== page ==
Yes, according to a study* led by Wolfgang Schober and published in the July 2014 edition of the International Journal of Hygiene and Environmental Health. Nine volunteers used e-cigarettes with and without nicotine in a well-ventilated room for two hours across six vaping sessions. The study concluded that the e-cigarettes were “not emission-free and their pollutants could be of health concern for users and second-hand smokers.”

Overall, Schober and this team found that vaping decreased the quality of indoor air and increased the concentration of PAHs, aluminum, particulate matter, and nicotine. Although the evidence doesn’t look good for vaping initially, the FDA is remaining cagey and says that more data is needed to determine the risks of second-hand exposure.

Igor Burstyn of Drexel University is certainly not on the fence in this issue. He is adamant that e-cigarettes do not pose a danger via second-hand smoke and referred to the FDA’s announcement as “propaganda mixed with willful ignorance.” According to Burstyn, thousands of measurements from vaping devices show that it is safe for bystanders. Toxicologist Maciej Goniewicz points out that vapor has only a handful of carcinogens at much lower levels than in tobacco cigarettes which also have hundreds of harmful chemicals.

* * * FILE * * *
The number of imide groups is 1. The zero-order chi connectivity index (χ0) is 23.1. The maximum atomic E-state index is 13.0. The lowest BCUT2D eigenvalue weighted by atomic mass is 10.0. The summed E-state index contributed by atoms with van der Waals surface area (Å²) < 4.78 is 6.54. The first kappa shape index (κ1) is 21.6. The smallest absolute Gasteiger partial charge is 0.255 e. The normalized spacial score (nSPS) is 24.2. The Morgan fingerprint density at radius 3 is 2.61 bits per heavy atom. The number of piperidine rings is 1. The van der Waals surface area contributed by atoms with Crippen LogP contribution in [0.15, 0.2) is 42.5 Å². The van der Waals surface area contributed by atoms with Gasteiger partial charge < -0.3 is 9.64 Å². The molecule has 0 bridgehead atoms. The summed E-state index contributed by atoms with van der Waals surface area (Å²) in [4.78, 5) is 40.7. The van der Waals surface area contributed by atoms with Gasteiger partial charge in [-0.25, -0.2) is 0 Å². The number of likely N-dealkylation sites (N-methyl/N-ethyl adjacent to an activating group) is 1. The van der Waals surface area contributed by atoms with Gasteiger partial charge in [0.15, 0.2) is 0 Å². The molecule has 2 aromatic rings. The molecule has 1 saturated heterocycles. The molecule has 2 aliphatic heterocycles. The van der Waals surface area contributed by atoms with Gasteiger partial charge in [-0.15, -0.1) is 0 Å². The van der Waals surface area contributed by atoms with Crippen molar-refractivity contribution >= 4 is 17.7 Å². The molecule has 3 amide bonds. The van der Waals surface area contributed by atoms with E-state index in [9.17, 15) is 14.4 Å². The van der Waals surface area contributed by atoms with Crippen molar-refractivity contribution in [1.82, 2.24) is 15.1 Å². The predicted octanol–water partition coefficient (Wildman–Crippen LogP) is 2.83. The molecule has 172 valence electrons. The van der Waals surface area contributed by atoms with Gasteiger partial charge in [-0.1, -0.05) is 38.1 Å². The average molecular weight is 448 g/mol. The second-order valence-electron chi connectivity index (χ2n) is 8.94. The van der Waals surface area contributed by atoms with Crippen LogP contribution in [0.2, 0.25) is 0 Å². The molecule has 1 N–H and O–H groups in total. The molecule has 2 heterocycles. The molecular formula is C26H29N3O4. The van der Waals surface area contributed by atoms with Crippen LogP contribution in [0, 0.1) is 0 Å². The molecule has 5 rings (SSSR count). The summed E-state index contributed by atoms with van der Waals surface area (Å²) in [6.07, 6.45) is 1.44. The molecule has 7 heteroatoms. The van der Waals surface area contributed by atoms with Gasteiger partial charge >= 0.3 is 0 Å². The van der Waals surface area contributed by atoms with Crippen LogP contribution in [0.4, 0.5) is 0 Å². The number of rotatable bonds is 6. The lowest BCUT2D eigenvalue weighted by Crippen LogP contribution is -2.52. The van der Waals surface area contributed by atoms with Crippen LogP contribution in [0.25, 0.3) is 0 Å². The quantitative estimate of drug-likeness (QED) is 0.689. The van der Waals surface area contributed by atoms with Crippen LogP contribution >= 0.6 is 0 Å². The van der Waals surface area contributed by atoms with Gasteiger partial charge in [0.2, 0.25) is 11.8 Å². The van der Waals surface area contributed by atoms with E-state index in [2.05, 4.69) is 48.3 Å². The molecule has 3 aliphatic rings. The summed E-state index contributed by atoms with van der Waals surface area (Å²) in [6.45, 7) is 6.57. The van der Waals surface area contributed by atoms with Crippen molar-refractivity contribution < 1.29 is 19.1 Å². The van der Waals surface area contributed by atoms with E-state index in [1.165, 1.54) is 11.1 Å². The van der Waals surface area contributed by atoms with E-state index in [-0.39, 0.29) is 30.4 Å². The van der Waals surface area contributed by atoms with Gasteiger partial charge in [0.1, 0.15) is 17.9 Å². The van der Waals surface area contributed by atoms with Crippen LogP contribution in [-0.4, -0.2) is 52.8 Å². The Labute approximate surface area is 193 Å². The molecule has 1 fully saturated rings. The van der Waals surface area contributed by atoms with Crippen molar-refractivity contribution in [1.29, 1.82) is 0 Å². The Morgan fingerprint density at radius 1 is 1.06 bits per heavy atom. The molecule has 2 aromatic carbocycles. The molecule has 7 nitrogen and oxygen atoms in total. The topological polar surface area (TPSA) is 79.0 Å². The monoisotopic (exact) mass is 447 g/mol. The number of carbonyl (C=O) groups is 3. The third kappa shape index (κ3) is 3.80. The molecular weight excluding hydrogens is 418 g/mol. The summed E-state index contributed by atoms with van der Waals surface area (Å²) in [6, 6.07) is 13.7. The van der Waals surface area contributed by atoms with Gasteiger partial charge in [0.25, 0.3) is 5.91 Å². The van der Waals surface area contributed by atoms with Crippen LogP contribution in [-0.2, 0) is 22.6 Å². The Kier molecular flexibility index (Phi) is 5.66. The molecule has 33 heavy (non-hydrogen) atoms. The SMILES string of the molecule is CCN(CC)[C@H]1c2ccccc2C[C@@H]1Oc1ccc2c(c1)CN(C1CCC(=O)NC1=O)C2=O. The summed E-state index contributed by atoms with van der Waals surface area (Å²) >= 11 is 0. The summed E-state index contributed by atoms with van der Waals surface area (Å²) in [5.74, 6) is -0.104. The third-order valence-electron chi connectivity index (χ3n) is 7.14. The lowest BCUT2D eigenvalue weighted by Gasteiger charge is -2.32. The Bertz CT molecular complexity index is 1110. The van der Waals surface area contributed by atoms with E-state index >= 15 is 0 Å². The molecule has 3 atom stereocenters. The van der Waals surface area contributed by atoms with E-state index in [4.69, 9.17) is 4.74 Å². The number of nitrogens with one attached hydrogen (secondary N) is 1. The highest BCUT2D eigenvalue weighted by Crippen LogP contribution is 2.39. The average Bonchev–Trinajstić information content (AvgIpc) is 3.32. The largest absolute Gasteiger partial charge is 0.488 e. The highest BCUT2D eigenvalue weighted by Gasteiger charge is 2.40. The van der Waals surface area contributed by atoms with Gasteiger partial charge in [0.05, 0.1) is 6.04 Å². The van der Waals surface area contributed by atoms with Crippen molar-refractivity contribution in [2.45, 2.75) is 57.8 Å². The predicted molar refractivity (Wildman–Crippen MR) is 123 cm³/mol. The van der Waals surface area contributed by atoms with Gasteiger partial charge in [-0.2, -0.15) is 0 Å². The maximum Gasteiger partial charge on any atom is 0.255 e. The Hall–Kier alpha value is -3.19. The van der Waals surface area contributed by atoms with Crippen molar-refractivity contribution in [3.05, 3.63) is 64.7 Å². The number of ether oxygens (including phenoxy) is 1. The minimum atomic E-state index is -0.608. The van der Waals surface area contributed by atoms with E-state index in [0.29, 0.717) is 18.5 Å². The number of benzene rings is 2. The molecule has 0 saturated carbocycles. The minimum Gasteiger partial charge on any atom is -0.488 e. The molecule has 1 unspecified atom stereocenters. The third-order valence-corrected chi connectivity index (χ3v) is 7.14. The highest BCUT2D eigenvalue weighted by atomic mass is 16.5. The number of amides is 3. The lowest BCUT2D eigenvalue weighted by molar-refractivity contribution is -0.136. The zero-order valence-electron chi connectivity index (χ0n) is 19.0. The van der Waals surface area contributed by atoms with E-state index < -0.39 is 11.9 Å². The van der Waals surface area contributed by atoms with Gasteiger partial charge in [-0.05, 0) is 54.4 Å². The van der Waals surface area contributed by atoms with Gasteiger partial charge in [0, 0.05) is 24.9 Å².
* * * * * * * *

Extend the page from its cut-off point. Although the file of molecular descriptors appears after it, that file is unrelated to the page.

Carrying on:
The Biggest Problem Facing the Vaping Industry

The vaping industry has a multitude of problems. First, it seems likely that using an e-cigarette causes some harm to your lungs; far less than when you use tobacco cigarettes, but definitely more than if you don’t vape at all. Then there are question marks over the long-term effects, the ingredients in e-liquid, and whether vaping emits harmful second-hand vapor. Add in the fact that teenagers are flocking toward e-cigarettes in their droves, and it’s fair to say that all is not rosy for the industry.